The management structure of the company was re-organised. The Board of Management was replaced with The Board of Directors, The Group Co-Ordination Committee, was abolished and replaced by The Operating Group for Sales, Factory and Canteen. This latter move was considered appropriate as the canteen of Evode Ltd. at Common Road was opened.

By the year 1969 Werner & Mertz, the licensees in West Germany, had taken the decision not to renew their arrangement with Evode Ltd. It has to be admitted that they were a very competent company in the manufacture and sales of those products licenced from Evode and probably felt that they had sufficient knowledge and expertise to become independent. Simson B.V., the licensee in Holland, consequently formed Batu Chemiewaren Produktions to sell products into the West German market and this company became a partly owned associate of Evode Ltd.

In the middle of 1970 Dr. Simon was obliged to enter hospital for surgery to repair a damaged Achilles tendon. He returned to his office relatively quickly on 25th. July but it was some weeks before he became fully mobile. In this year also, on 30th. October, he celebrated his 70th. birthday. For that occasion a bust of himself, commissioned from Stuart Osborne of Stafford, was unveiled and presented to him by Mr. John Forman in the presence of his family.

As Chairman of the Evode Group of Companies, Hermann Simon was a much travelled man. During the period 1970-1971 he attended a Board Meeting of Ercona Adhesives in Toronto, visited the licensees, Evo-Mex in Mexico, passed through Brazil to visit the licensees in Argentina, Chemotecnica Sintyal and then flew to South Africa. While in this part of the world he spent a week-end at “Treetops”, made famous because this was the place where Princess Elizabeth and the Duke of Edinburgh were staying when her father died and she became Queen. He followed this with a visit to Nairobi and spent time on safari around Murchinson Falls in Uganda. Some of the travel in this area was by flying from grass runways in a DC3 aircraft, known to the British in World War II as the Dakota.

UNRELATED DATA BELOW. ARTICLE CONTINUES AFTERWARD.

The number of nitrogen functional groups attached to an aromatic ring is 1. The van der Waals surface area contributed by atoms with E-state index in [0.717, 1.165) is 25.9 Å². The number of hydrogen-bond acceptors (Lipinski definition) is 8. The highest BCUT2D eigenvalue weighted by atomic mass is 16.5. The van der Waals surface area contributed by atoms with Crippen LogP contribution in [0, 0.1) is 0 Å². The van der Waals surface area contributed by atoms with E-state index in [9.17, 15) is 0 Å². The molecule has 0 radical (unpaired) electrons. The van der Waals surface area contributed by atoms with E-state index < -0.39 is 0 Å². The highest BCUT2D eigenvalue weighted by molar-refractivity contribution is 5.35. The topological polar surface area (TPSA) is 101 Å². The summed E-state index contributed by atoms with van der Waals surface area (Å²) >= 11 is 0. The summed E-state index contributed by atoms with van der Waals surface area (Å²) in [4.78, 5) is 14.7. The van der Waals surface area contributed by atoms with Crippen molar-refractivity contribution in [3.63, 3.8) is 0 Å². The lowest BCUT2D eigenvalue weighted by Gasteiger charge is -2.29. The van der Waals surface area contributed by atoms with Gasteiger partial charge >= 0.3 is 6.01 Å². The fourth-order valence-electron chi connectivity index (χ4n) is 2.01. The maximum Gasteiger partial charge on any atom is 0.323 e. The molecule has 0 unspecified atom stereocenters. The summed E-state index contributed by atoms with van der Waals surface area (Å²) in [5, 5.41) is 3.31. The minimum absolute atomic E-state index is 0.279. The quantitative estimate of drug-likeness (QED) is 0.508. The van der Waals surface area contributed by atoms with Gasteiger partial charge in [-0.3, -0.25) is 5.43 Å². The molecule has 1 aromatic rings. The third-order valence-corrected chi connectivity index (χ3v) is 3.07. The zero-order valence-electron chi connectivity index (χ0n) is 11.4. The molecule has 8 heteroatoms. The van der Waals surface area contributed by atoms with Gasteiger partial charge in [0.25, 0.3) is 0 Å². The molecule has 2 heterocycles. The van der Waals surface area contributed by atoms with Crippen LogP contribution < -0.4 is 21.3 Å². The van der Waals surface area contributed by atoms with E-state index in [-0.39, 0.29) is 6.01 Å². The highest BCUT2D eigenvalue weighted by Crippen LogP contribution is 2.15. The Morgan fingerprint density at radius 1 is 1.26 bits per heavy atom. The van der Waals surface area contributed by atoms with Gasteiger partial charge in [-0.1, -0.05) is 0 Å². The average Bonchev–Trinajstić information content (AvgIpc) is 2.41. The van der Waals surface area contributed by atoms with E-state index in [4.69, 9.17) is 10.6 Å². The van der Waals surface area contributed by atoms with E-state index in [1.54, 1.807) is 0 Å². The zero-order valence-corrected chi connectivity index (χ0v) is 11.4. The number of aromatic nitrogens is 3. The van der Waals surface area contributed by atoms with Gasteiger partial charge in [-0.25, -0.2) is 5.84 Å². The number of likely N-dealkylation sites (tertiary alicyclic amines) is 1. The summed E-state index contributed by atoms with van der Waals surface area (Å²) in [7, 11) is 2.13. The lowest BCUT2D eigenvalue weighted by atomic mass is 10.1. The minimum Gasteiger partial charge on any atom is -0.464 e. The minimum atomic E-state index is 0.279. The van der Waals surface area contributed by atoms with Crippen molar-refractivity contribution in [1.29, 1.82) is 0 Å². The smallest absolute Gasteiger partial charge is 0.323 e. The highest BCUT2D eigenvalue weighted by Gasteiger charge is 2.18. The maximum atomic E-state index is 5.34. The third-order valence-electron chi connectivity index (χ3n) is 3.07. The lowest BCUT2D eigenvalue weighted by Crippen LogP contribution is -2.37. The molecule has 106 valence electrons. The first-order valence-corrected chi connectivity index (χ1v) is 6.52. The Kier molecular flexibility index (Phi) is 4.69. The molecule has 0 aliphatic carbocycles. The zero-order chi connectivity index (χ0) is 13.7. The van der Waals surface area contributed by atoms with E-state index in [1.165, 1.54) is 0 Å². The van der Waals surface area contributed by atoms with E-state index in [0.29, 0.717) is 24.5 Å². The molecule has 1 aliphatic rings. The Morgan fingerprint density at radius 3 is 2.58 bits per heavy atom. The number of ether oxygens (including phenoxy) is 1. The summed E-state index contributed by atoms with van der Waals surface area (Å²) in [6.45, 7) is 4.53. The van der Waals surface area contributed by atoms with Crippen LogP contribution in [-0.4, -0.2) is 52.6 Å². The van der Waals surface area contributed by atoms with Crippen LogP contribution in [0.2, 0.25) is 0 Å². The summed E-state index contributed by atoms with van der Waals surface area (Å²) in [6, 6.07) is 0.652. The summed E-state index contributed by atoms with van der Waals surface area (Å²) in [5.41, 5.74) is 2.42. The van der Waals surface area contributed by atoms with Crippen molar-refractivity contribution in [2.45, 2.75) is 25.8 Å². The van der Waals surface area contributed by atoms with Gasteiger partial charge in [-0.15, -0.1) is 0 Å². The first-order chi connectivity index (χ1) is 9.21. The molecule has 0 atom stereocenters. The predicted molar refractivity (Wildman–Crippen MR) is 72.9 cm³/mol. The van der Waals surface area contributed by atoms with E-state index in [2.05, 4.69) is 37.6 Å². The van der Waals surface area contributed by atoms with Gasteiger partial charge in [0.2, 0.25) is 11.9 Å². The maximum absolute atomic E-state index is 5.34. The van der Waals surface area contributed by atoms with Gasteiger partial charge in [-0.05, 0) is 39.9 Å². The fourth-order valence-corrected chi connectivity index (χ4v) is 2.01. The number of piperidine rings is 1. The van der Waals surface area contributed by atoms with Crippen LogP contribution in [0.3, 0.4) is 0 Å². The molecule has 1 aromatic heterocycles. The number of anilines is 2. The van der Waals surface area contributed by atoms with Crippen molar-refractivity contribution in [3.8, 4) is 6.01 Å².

He combined a visit to the Dutch licensees, Simson and Batu in October 1971 with a trip to Ferrara in Italy which was the home of Evode`s Italian licensee Ditta Fratelli Zucchini. The purpose of these festivities were twofold. They celebrated the seventieth birthday of Mr. Giovanni Zucchini, who the doctor had known for many years, and also it was the Fiftieth Jubilee of the association of the two brothers Zucchini, Giovanni and Alfredo. Time was also taken for Dr. Simon to visit the Building Exhibition in Bologna where Zucchini had an excellent stand.

While the doctor was on his travels matters were not stationary at Stafford. As previously stated Evode had decided to abandon the business of manufacturing shoe polishes and the remainder of “Dove” polish was disposed of. Evacor Resins Ltd. was formed as a partly owned associate in collaboration with an American company the Terrell Corporation. The company manufactured resins based on polyamides which were used for bonding a wide range of substrates. In Canada the Dickinson Robinson Group acquired a controlling interest in Ercona Adhesives Ltd. which had previously been owned by Albright and Wilson. The Evode Group retained their share capital in the company and at a later date it was renamed as Drecona Industries Ltd.

1972 saw the end of a long and happy relationship between Hermann Simon and John Forman. He retired at the age of 62 after 39 years of service The occasion was fittingly marked. (See JJEF autobiography).

The pace of change continued at Stafford in 1972. 4.438 acres of land adjoining the Common Road site was purchased from Stafford Borough Council for the purpose of building a Sports and Social Club. Re-organisation of the companies within the group was also progressing. Evode Waterproofing Systems Ltd. which sold and applied roof waterproofing materials, mastics and sealants was formed and established a contracting service to apply these materials. Cox & Wright (Pneumatics) Ltd. was formed and Louis Holt (Chemicals) Ltd. was acquired. This company complimented the interests of Vik Supplies Ltd. within the shoe industry and it was bought to increase the market share in footwear components. At a later date the two companies were merged. Sadly, on the day that Evode acquired Louis Holt, a fire destroyed the factory where they were based in Enderby, Leicestershire and a new factory had to be built. Evode had for many years done business with Colin D. Bailey (Pty) Ltd. in South Africa. This company was acquired as a partly owned associate.